I respect people who personally choose not to vaccinate. I don’t believe they are right, but you have a right to be wrong. In a public health perspective isolated cases of non-vaccination don’t make a difference. I don’t respect misinformed people who tell others not to vaccinate. Shouting fire in a crowded theater when there isn’t one can be murder. Hey, but it’s free speech.

      Vaccines are not fire. They are safe and the COVID vaccine saved millions. The science isn’t even close to saying they are dangerous. I’ve been fighting this fight for 30 years.

      I didn’t complain about people giving me flak for what I posted back when. I left because of the hatefulness of comments in general, not things directed at me. I personally thought the praise for Zelenko went too far and that sort of man is a killer. Doing a trial without institutional review board approval borders on monstrous, much less presenting phony results. I didn’t want to be on a board that was so brazenly outside the public good.

      Who do I think I am? I’ll leave you with your opinion. I’m a severe social problem.

      • Mike Bryant

        Dr. Hill Ortiz, you don’t like Dr. Zelenko and you don’t like acupuncture. Heck, even the Mayo Clinic is ok with acupuncture, a traditional Chinese medical procedure.
        You might be a bit out of the mainstream. I believe that acupuncture could heal your recurring pain. Since I’m a practitioner and expert at voodoo acupuncture I’ve fashioned the correct doll. Please tell me if you’re feeling better now…

      • Joseph S. Salemi

        Once again, notice the obsession with issues of prestige and authority. How DARE somebody run a test “without institutional review board approval”? This guy would have done well in the Third Reich. He doesn’t do anything without “institutional approval.”

  20. Martin Hill

    I don’t like acupuncture? I don’t teach my students to be anti-acupuncture. A bigger question is where did you get that notion? Did you make it up completely? I may be on the record as to some aspects of acupuncture being difficult to reproduce (nerve maps of individuals are variable) but I’ve not dismissed acupuncture.

    • Mike Bryant

      Good, I’m glad you don’t object to the treatment you’ve just received. I didn’t bother to get your approval for this admittedly experimental procedure, but I bet your pain has diminished.

      • Martin Hill

        Mike Bryant.
        I don’t vaguely understand what you are saying? The treatment I’ve received? Acupuncture? Being called names here? Experimental procedure? Acupuncture by analogy?

      • Mike Bryant

        You have just received your first treatment of Voodoo Acupuncture. I have you scheduled for your second jab tomorrow. Don’t worry about making an appointment… it’s telemedicine. Don’t worry about the charges, the Voodoo Medical Establishment is taking care of it. Don’t thank me, I’m always happy to help.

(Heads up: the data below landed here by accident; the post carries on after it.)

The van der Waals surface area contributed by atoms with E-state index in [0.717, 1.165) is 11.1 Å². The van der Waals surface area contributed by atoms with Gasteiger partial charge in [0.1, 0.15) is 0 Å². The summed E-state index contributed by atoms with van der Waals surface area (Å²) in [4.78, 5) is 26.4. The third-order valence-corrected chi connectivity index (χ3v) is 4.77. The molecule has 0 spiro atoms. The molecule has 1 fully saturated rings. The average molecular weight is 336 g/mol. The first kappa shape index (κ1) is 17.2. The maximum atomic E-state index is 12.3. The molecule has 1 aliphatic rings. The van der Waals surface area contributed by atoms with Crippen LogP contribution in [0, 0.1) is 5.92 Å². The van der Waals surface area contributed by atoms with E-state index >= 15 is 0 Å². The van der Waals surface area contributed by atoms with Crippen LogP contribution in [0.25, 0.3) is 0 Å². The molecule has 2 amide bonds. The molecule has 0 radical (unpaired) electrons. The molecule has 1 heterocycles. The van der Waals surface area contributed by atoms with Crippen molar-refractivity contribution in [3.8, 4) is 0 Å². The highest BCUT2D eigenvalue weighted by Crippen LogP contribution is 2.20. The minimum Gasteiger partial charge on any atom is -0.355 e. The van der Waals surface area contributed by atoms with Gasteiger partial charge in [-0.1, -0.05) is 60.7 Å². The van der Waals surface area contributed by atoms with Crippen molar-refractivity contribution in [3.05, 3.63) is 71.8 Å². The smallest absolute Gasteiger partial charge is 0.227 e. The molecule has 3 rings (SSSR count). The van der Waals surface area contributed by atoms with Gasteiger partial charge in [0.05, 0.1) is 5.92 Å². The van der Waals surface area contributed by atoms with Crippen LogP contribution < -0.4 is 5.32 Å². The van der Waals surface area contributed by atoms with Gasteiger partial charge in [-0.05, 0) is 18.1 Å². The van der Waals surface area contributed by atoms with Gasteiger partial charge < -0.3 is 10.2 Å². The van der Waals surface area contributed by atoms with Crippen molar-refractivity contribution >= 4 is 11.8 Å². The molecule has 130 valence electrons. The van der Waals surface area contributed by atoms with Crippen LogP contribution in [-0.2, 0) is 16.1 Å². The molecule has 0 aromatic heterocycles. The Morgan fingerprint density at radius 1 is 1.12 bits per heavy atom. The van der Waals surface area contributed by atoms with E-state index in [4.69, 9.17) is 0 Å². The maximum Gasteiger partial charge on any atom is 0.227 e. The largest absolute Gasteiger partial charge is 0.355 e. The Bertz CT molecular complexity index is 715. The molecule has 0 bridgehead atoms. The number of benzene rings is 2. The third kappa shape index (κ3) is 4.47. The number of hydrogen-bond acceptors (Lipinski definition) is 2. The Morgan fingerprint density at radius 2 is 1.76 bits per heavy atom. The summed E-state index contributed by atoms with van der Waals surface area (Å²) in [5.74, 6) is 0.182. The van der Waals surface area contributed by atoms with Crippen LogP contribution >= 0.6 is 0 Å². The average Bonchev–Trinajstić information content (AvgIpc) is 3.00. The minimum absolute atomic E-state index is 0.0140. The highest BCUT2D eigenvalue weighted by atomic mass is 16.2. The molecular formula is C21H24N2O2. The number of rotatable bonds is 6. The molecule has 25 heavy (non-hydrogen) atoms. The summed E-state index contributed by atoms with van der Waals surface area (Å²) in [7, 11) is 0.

• Joseph S. Salemi

        M.H.O. doesn’t seem to be very good at recognizing irony and satire.

      • Mike Bryant

        Shhhh, Joe… I think I got him just about ready to write a check.

  21. Martin Hill

    “If you go back and read the comment that I posted on April 23 you’ll see that I expressed some degree of appreciation for the work of the early modernists . . .”

    And you’ve made that point here. After you lumped free-form into a list of garbage as I mentioned above.

    “There is no “modest amount” of poetic free-form garbage out there. There are tsunamis of it.”

    And there are tsunamis of bad rhyming poetry. I hesitate to call it formal or metric when it gets that bad. As I said above, one of the reasons I love formal poetry done well is that it is so hard to get it right.

    “If you ask Mr. Mantyk to accept and consider that kind of material, you are condemning the poor man to be inundated with a flood of pure crap and trivia. The SCP would be overwhelmed with it.”

    Mantyk said no for him (above). Mainly because it is outside his expertise. (I hope I am representing him correctly). Every editor has a hard job and making it a harder one is a good reason for not going with my recommendation.

    “What exactly is your objection to a purely formal and metrical poetry website that excludes material that does not suit its declared standards?”

    I declared my reasons above. Exclusion is bad. A lot of good free verse out there. You objected to me quoting you as lumping free verse with garbage. And now you lump it with typhoid and say its infectious. If you want to say to some or most is garbage or quarantine-able but I advocate for good free verse, then say that.

    “Why should the SCP be compelled to make room for such material?”

    I’m not compelling anyone.

    “Once again — who the hell do you think you are?”

    I’m someone making a suggestion.